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I just got finished reading Max Hastings’ great new book, Armageddon: The Battle for Germany, 1944-1945. The book is a vast panorama of human suffering, including an episode almost forgotten today—the ethnic cleansing of the Germans from eastern Europe and from the German territories of East Prussia and Silesia.   German families were sent out onto the roads in winter with what they could carry on their backs, to survive as best they could.  As many as a million perished.  But after the suffering inflicted on the world by the Nazi regime, few had any sympathy for the plight of German people.

I described this to a friend of mine, and he wondered why the Palestinian people can’t accept defeat as the Germans did.  There are winners and losers in war.  The Palestinian Arabs are the losers.  Why can’t they accept that?   I forget what answer I mumbled in reply, but it wasn’t a good one.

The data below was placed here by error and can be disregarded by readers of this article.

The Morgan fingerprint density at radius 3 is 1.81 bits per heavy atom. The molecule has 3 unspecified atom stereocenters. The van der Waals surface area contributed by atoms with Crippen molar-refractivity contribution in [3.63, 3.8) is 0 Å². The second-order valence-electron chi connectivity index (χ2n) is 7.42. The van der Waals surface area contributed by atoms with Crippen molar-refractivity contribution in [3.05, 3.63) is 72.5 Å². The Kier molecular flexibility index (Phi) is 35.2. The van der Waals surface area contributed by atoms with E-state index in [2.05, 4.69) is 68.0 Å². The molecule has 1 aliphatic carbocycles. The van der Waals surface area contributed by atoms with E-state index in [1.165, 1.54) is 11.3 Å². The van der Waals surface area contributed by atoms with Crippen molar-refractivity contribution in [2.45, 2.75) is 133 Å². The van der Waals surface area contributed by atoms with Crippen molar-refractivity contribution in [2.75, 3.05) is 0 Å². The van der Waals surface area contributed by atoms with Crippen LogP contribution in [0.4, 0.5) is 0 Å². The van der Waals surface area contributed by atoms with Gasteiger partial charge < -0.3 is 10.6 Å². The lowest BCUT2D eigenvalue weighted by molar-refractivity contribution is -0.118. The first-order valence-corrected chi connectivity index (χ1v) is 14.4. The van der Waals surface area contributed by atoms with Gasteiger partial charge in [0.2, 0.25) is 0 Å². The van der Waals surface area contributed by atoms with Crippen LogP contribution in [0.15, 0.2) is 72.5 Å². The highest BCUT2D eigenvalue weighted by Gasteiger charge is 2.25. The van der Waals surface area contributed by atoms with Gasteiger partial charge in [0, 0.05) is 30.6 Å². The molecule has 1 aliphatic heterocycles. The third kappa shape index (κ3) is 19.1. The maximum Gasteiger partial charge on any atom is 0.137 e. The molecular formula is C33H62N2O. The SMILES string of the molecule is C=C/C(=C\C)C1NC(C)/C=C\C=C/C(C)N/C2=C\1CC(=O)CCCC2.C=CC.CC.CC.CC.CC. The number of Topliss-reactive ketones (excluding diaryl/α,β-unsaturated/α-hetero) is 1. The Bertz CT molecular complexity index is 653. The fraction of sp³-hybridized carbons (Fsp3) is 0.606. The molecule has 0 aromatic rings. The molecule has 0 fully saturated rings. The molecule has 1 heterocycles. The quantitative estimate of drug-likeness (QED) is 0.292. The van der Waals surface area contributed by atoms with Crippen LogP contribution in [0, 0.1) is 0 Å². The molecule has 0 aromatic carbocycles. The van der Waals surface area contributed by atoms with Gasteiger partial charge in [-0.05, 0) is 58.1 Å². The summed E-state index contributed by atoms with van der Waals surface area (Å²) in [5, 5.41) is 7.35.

The real answer is that this is not a question for me or my friend to decide.   The Irish were defeated time and time again by the British, but they never accepted defeat and eventually won their independence.  On the other hand they came to accept the partition of Ireland as the price to be paid for peace.   The nation of Poland was wiped off the map not just once, but twice, and the Poles reconstituted themselves as a nation.   The people of Chechnia and Kurdistan fight on for independence even though their causes seem hopeless.

Jewish people created a new Israel thousands of years after the original Israel was destroyed, and Armenian people have a new Armenia thousands of years after the old Armenia vanished.   The question is not whether the Palestinian Arabs have been defeated.  It is whether and when they will accept defeat.

palesarchi